Maker Movement Part 6: Here’s one way we can help bridge the opportunity divide for our kids
Imagine what would be possible in our valley if we could bridge the digital opportunity divide that separates kids who have access to technology from those in poverty who do not.
That powerful and visionary thinking is driving the leaders of our local Maker Movement. I sat down to discuss the future of the movement recently with former Wenatchee City Council member Karen Rutherford, Chad Roseburg, the assistant director of technology for the North Central Regional Library and Ron Brown of the Greater Wenatchee Area Technology Alliance and the Wenatchee School District.
Tremendous momentum has been developed in our region and the pace is accelerating. This is a really big deal, folks, and the sky’s the limit in terms of what is possible in our region in terms of firing the imaginations of students in doing hands-on learning. Our regional library has outfitted a mobile maker space that travels far and wide providing access to kids in rural communities. The Wenatchee Valley Museum and Cultural Center developed a maker space and is serving kids from around our valley. The Wenatchee School District is building STEAM (Science, Technology, Engineering, Arts and Math) into its curriculum and has school-based maker spaces in development. Eastmont School District has taken its own path to provide hands-on learning, providing supplemental programs starting at Kindergarten to allow kids those kinds of team-building opportunities.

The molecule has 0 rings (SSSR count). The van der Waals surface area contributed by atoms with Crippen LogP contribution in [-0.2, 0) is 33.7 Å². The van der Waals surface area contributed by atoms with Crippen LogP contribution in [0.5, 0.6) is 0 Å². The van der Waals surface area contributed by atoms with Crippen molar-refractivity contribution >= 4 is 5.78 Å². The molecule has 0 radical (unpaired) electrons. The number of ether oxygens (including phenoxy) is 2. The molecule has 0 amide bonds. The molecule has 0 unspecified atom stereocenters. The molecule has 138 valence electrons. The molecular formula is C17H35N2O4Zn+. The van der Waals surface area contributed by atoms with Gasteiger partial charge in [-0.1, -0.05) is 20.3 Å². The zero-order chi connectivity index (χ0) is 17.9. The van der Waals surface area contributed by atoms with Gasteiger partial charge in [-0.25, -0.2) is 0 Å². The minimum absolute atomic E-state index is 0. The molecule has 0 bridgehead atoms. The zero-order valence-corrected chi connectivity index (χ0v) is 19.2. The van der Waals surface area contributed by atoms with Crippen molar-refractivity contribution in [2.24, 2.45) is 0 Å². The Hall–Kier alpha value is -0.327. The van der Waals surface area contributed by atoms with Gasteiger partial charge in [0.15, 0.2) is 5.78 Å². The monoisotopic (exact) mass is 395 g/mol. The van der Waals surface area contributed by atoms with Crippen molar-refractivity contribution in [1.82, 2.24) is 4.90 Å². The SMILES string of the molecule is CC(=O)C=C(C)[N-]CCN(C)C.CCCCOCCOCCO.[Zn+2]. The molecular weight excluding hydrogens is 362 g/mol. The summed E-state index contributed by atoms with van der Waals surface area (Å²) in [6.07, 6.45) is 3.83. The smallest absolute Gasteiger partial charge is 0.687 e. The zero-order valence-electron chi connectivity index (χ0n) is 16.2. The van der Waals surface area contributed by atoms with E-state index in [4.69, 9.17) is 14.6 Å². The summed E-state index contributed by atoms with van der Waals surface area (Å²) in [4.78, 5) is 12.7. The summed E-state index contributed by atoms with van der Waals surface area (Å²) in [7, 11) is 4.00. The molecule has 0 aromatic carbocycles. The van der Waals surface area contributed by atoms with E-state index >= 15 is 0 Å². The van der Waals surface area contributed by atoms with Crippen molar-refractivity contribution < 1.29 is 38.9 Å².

The Greater Wenatchee Area Technology Alliance, which started out catering to tech companies here, has made education a crucial part of its mission, Brown told me. It’s critical, he said, to work formally with schools but also informally in the community.
Furthermore, STEM (Science, Technology, Engineering and Math) and STEAM efforts are quickening throughout the area. A new local STEM network is developing called “Apple STEM” with major partnerships from Washington STEM, WVC, GWATA, and local school districts.
Collaboration and cooperation are on the rise as people and organizations recognize the power of working together rather than in isolated silos. This is the future of community in which WIFU “what’s in it for us” replaces WIFM “what’s in it for me.”
In terms of bridging the digital divide, great work has been done nationally by the Digital Harbor Foundation, which got its start in Baltimore by taking a recreation center and turning it and creating a place for hands-on learning. That spawned the phrase “Rec to Tech.” Now think about what that could mean in the Wenatchee Valley. Catholic Family Services is vacating the building at 520 S. Mission St. that once housed the North Central Educational Service District. It’s wired for technology.
What would be possible if we found a way, as a community, of turning that into a digital learning center that provided access to technology and other hands-on learning programs and tools? It would help bridge that opportunity divide that is growing every larger between kids who have grown up in poverty and those from more affluent families.
The gap isn’t going to go away by itself. We have to come together as a community and provide hands up to those who are disadvantaged. Working together to make provide opportunities for everyone to thrive is what great communities do. It is a moral imperative for us.
Digital Harbor web site